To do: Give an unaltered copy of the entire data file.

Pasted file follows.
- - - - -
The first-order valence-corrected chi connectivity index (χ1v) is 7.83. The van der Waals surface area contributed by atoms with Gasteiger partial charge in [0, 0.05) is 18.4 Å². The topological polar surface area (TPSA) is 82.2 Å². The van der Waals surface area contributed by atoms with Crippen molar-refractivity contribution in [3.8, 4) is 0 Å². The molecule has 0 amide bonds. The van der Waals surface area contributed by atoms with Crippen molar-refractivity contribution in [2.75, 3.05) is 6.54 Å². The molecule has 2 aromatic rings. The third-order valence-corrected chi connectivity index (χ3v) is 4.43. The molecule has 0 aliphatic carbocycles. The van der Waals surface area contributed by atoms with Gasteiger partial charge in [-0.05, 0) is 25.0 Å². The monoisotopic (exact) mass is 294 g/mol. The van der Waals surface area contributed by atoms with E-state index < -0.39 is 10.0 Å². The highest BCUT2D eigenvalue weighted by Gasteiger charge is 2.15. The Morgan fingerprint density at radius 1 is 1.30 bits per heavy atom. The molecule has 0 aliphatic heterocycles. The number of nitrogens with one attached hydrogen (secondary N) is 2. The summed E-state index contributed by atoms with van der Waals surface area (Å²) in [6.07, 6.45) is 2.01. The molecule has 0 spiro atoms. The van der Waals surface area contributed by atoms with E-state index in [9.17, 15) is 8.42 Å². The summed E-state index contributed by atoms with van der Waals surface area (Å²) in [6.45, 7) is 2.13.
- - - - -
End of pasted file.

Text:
The first-order valence-corrected chi connectivity index (χ1v) is 7.83. The van der Waals surface area contributed by atoms with Gasteiger partial charge in [0, 0.05) is 18.4 Å². The topological polar surface area (TPSA) is 82.2 Å². The van der Waals surface area contributed by atoms with Crippen molar-refractivity contribution in [3.8, 4) is 0 Å². The molecule has 0 amide bonds. The van der Waals surface area contributed by atoms with Crippen molar-refractivity contribution in [2.75, 3.05) is 6.54 Å². The molecule has 2 aromatic rings. The third-order valence-corrected chi connectivity index (χ3v) is 4.43. The molecule has 0 aliphatic carbocycles. The van der Waals surface area contributed by atoms with Gasteiger partial charge in [-0.05, 0) is 25.0 Å². The monoisotopic (exact) mass is 294 g/mol. The van der Waals surface area contributed by atoms with E-state index < -0.39 is 10.0 Å². The highest BCUT2D eigenvalue weighted by Gasteiger charge is 2.15. The Morgan fingerprint density at radius 1 is 1.30 bits per heavy atom. The molecule has 0 aliphatic heterocycles. The number of nitrogens with one attached hydrogen (secondary N) is 2. The summed E-state index contributed by atoms with van der Waals surface area (Å²) in [6.07, 6.45) is 2.01. The molecule has 0 spiro atoms. The van der Waals surface area contributed by atoms with E-state index in [9.17, 15) is 8.42 Å². The summed E-state index contributed by atoms with van der Waals surface area (Å²) in [6.45, 7) is 2.13.